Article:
Abortion Support Network: ‘In a perfect world, our phone would never ring’

London-based volunteer agency gave €84,000 in aid to help pay for terminations last year

Mara Clarke  describes herself and the London-based Abortion Support Network  she founded as the ‘plaster’ on Ireland’s abortion laws.

Mara Clarke describes herself and the London-based Abortion Support Network she founded as the ‘plaster’ on Ireland’s abortion laws.

 

There are many stories etched in Mara Clarke’s memory. One is the pregnant 12-year-old who she was contacted about. In another week, there were two separate cases of 15-year-olds who were pregnant after being raped.

“There was a homeless woman who had been trafficked to Ireland, got out of the life, married a man, he abused her; she ended up homeless. She is bouncing from shelter to shelter [and] has a lot of mental health issues, a lot of persecution issues.”

Clarke recalls “the difficulty of getting her to accept that we were trying to help her [and] weren’t out to get her like everybody else was out to get her”.

Clarke describes herself and the London-based Abortion Support Network (ASN) she founded as the “plaster” on Ireland’s abortion laws. With 90 volunteers, she provides advice and help to women in Ireland on how to travel to the UK to get terminations.

Support and advice

When they opened the phone lines in 2009, there were 89 calls. Last year they received 1,009 calls, 685 of which were from the Republic of Ireland.

In 2017, the ASN gave £74,000 (€84,000) in “grants” – aid to women to help pay for all of the expenses involved in getting a termination.

“We are not hunting for clients. In a perfect world for us, our phone would never ring.”

The women who travel are sometimes alone and trapped in abusive relationships, others come with their parents or partners

Of those who call, about one in four gets financial help. The rest get advice on how to carry out the trip in the most cost-efficient way possible.

The women who travel are sometimes alone and trapped in abusive relationships, others come with their parents or partners, says Clarke. One who contacted her believed she had been sterilised but became pregnant. One couple was refused a €200 overdraft by their bank. A woman in direct provision went door to door to raise €140 for her daughter’s abortion.

The ASN, a registered charity, continued the work done by the Irish Women’s Abortion Support Group (IWASG), which supported women from 1980 onwards, drawing ire from some of the Irish community in Britain. A third generation Russian American Jew who grew up in Illinois, Clarke arrived in London in 2005 and started working for Abortion Rights UK where she learned of the large number of Irish women travelling to the UK for abortions.

More than 3,200 terminations were performed on women resident in the Republic of Ireland in 2016, according to the UK’s Department of Health, more than two-thirds of all of the abortions carried out on women from outside of England and Wales. These figures do not tell the full story, says Clarke, as the number of women who get the early medical abortion pill online or who give a false address at the clinic adds greatly to the total.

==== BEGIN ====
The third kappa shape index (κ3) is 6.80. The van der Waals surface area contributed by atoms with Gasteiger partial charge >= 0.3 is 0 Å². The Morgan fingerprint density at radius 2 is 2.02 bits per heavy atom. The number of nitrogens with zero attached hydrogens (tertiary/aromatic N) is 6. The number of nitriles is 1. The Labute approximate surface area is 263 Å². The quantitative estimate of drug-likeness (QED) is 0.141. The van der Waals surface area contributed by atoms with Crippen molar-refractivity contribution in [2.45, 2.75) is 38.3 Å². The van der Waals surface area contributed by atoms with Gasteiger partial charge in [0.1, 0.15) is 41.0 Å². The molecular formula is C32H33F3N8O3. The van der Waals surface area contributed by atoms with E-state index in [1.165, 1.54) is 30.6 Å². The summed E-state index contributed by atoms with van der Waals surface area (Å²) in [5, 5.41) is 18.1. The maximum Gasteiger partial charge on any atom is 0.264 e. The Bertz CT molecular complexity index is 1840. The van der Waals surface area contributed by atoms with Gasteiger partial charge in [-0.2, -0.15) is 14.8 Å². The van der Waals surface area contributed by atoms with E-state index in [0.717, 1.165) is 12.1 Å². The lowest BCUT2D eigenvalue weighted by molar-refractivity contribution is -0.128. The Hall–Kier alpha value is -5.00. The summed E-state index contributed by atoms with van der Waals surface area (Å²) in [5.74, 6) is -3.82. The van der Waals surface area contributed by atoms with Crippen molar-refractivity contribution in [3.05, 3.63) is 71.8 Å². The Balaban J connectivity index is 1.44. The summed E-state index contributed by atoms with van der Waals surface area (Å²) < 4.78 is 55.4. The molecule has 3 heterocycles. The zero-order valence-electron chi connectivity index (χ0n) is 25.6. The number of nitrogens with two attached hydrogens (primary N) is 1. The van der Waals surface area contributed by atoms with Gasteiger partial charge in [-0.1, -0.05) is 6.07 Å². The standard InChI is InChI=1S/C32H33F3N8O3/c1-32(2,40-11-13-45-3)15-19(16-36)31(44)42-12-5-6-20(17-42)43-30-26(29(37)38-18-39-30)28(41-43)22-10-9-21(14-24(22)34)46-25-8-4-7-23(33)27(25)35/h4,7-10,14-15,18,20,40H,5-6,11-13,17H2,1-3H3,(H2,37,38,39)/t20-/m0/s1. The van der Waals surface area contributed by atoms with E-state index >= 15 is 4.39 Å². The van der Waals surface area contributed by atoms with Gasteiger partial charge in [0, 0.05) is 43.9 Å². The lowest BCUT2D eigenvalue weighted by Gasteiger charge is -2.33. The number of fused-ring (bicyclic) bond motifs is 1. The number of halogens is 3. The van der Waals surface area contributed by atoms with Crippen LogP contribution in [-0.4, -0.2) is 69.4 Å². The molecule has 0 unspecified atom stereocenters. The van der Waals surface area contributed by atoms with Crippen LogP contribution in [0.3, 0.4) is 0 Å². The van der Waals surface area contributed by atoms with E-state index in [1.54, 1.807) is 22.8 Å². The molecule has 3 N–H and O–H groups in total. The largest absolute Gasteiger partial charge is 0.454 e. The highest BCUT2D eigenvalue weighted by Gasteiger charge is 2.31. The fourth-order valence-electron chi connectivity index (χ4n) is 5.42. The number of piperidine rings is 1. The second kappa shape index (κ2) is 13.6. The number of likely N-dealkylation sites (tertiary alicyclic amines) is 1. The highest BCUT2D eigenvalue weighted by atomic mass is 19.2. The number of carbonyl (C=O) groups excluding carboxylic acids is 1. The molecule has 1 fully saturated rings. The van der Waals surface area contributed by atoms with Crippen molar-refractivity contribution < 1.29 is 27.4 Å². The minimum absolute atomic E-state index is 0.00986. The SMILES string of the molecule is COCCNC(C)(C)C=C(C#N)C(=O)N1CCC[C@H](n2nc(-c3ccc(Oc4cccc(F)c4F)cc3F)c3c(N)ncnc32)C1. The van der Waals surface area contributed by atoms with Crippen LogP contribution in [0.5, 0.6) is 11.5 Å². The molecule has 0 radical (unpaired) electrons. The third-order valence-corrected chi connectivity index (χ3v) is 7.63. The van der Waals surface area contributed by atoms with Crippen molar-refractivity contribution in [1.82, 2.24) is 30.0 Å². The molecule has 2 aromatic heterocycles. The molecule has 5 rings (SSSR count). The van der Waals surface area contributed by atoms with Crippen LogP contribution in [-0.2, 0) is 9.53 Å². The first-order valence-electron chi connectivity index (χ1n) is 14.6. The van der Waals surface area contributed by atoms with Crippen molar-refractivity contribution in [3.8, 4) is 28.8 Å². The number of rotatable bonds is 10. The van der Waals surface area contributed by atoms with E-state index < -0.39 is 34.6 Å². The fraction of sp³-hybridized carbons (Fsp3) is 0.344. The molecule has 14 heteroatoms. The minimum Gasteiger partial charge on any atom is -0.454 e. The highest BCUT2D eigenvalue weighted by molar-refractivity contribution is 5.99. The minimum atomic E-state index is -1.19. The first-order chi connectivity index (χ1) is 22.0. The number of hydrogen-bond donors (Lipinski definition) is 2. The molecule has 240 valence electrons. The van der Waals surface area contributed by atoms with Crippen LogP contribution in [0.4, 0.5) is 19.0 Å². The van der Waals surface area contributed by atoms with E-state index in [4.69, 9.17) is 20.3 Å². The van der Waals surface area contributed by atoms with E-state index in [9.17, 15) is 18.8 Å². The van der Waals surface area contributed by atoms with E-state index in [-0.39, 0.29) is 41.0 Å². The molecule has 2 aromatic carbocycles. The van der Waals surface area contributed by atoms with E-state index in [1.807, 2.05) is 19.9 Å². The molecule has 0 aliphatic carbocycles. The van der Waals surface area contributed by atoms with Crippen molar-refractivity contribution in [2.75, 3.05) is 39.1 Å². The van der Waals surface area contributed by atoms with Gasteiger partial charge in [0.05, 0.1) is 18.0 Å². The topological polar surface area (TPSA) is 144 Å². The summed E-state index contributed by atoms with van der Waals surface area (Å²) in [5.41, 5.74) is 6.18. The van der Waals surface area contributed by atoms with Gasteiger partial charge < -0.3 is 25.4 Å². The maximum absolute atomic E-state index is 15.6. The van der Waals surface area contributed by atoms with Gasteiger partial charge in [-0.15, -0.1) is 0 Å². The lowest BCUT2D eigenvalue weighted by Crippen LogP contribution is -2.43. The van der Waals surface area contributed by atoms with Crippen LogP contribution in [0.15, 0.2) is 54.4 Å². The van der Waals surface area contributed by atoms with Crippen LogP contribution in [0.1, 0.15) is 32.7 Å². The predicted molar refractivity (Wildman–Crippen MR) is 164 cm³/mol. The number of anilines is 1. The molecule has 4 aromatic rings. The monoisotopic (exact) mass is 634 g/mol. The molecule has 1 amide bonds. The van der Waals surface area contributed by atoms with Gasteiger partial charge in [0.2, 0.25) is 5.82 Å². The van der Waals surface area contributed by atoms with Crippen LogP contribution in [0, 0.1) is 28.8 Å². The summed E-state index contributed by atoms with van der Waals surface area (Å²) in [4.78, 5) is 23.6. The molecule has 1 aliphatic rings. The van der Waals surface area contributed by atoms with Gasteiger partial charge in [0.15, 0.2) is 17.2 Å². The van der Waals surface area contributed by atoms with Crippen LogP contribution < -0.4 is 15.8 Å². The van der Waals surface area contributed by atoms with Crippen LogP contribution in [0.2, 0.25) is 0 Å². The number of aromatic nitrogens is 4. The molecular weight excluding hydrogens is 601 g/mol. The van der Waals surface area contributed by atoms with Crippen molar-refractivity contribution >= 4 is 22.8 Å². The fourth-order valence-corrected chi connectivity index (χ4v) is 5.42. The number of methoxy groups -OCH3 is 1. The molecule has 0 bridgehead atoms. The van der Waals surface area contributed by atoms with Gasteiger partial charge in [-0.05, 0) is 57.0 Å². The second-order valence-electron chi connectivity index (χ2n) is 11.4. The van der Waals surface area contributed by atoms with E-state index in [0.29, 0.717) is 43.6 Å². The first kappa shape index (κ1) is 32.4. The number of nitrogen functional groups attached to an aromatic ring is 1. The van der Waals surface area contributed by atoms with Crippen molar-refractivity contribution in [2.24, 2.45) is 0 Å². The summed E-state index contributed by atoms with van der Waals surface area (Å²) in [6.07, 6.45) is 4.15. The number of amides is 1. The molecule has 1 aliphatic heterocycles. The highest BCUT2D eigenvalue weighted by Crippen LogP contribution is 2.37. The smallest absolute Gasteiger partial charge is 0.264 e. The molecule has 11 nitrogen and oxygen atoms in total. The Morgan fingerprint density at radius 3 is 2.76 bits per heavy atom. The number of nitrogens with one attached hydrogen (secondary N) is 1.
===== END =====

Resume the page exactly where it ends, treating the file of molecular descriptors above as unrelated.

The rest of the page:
“Really, it is about fairness. I can’t think of anything which would change the trajectory of your life more than having a child, full stop, and an unwanted child, exclamation mark,” she remarks.

“Now that I am a parent, you don’t give this job to someone who does not want it. This idea that it does not happen – clearly it happens – and that is one of the things that I have seen over the course of the referendum campaign, that people can no longer pretend that abortion does not happen.

“There are some women who the ASN may not be able to help, such as those who are in abusive relationships who cannot get away for a day or asylum seekers who need travel documents and entry and exit visas.

“Money can’t find you a babysitter who will come to your house at five in the morning and stay until 10pm,” she says.

Funding

Donations, which make up the vast majority of grants, come mostly from private donors, with spikes when the issue hits the public consciousness in Ireland, such as the death in 2012 of Savita Halappanavar at University Hospital Galway.

Amid the sorrowful cases that she “carries” every day, Clarke says she finds happiness in her job. “I focus on the joy. The fact that hundreds of people give us money to help us pay for abortions. The fact that 90 people volunteer their time and we don’t pay them. The fact that when we need a new logo, 20 people will say they will design it .”

Many of the people who come to her for help were themselves opposed to abortion at one stage, says Clarke, until something changed such as a young relative getting pregnant.

On the referendum, she is hopeful for a Yes but prepared for defeat. But even in the event of a Yes vote, it will not mark the end of Irish women travelling to the UK for terminations nor for the need for a fund to help them with their expenses, she says.

Unless abortions are free, you are still going to need an abortion fund

Under Government plans, terminations will be accessible in the first 12 weeks of pregnancy. However, a large proportion of women who travel to the UK are past this timeframe, says Clarke. She questions how migrants, refugees, Travellers and students will afford abortions. The ASN will be there to fill in the cracks, she says.

“Unless abortions are free, you are still going to need an abortion fund,” she says. “Unless there is provision across Ireland, you are still going to have the issue in Letterkenny where someone has different access to someone in Dublin, especially if we are talking about going to your GP. You are not going to want to go to the GP who your abusive partner drinks beers with.”

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